Starring: Michael Fassbender, Katherine Waterston, Billy Crudup
Director: Ridley Scott
Screenplay: Dan O’Bannon, Ronald Shusett
Horror/Sci-Fi/Thriller, Rated: R
Running Time: 122 minutes
Release Date: May 19, 2017
Will you enter into a covenant with me to review the latest Alien movie?
No doubt the words from this review will explode from the page. Let’s recap.
We meet newly minted android David (Michael Fassbender) who has been invented by genius Weyland. Then, we flash forward to the future where the crew of the Covenant is awakened by android Walter (also Michael Fassbender) from cryogenic sleep because their ship has run into trouble. The Covenant is a colony ship taking 2000 colonists to a terra-formed planet. While repairing the ship, Captain Oram (Billy Crudup) receives a message from a nearby planet. He makes a plan to go to the planet, against the advice of his second in command, Daniels (Katherine Waterston).
A team of crew members descend to the planet and notice it is void of any animal or insect species. They discover a ship that had crash-landed there years earlier. Two crew members become infected with tiny microorganisms that soon morph into creatures that explode from the crew members’ bodies. The landing craft is destroyed and android David appears on the scene to rescue the remaining crew by taking them to a sheltered area. Soon the truth about David’s motives and his past actions on the planet becomes horrifyingly clear.
Alien: Covenant is a proper prequel to the franchise started with the original Alien film from 1979. The other so-called prequel, 2012’s Prometheus was a confusing mish-mash of science fiction tropes that never quite jelled as a coherent story. There was a lot of confusion about whether Prometheus occurred within the same universe as Alien – both among fans and the filmmakers. Alien: Covenant aims to knit the story lines of the four Alien stories with the less popular Prometheus. And I think it succeeds.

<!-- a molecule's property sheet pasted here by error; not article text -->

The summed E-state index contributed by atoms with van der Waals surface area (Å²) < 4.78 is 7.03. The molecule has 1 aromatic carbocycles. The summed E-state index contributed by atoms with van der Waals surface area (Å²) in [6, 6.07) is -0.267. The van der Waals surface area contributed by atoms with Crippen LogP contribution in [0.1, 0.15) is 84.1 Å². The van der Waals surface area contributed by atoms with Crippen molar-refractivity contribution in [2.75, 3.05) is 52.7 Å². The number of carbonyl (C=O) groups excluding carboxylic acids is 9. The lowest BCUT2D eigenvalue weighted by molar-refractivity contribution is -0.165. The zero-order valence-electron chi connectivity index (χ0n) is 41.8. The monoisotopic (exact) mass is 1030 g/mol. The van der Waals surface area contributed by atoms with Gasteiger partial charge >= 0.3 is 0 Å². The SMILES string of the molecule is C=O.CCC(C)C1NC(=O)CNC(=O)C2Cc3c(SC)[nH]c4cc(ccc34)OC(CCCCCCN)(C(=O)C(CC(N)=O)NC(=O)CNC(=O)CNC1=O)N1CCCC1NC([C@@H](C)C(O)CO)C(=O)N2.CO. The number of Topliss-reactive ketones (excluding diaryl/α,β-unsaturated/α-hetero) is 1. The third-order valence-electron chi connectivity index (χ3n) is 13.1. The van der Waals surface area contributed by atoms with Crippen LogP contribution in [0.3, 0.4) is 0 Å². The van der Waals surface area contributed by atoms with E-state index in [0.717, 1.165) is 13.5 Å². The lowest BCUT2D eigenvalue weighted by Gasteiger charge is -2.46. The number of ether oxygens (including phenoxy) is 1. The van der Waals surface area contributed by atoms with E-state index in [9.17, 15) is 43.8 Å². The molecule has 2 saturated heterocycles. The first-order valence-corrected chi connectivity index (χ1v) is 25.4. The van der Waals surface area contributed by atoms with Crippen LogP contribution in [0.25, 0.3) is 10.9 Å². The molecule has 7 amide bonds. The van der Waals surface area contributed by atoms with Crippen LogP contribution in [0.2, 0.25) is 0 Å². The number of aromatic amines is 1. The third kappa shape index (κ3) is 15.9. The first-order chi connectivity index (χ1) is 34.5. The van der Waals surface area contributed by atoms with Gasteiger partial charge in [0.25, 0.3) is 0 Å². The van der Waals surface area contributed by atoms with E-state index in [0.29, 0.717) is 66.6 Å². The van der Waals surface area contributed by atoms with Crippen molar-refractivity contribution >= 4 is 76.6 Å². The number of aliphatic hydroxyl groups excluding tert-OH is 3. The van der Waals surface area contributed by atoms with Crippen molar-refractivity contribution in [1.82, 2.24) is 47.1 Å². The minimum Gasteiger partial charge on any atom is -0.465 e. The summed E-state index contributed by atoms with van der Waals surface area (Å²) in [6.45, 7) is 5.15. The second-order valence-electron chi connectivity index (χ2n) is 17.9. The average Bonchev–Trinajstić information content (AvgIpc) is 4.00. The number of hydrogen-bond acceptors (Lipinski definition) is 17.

Sadly, however, Alien: Covenant is not only predictable, but borrows so heavily from Alien and 1986’s Aliens that there is nothing new to see here. When we see two identical androids, we know that there’s going to be the ol’ switcheroo at some point. It’s an idea older than Star Trek’s “Enemy Within” episode with two Kirks. We aren’t surprised when there are pods in David’s basement and a “face-hugger” erupts and kills Oram. We are only surprised that Oram is so clueless as to put his face into the pod as it slowly, menacingly, opens and undulates. We saw all of this in the classic Alien films so it doesn’t shock us as it once did.
Greg, I think you’ve pretty much nailed the main issues with this movie. It’s time for the producers and writers of the Alien franchise to make a decision about what its goals are and where it should be heading. Ridley Scott, are you listening? Yes, when we go to an Alien movie, we do harbor the sick need to see razor-toothed neo-creatures explosively burst out of live human bodies. Alien: Covenant gives us three cool body-explosions with aliens chewing their way out of a man’s back, another man’s stomach (very old-school), and one out of a man’s mouth. The CGI effects are sickeningly realistic and we love it.
But what’s the point? As you’ve said, Greg, we’ve seen this before and we’ve also seen “synthetics” who oscillate between good and evil. The franchise desperately needs to move forward with fresh storylines that go beyond mere survival from face-hugging biological weaponry. The idea of a Prometheus race of superhumans who created homosapiens on earth is promising but the concept is barely explored in these past two Ridley Scott films. Let’s hope we see some much-needed inventiveness in the next Alien installment — and this inventiveness needs to extend further than showing a new bodily orifice from which a creature explodes.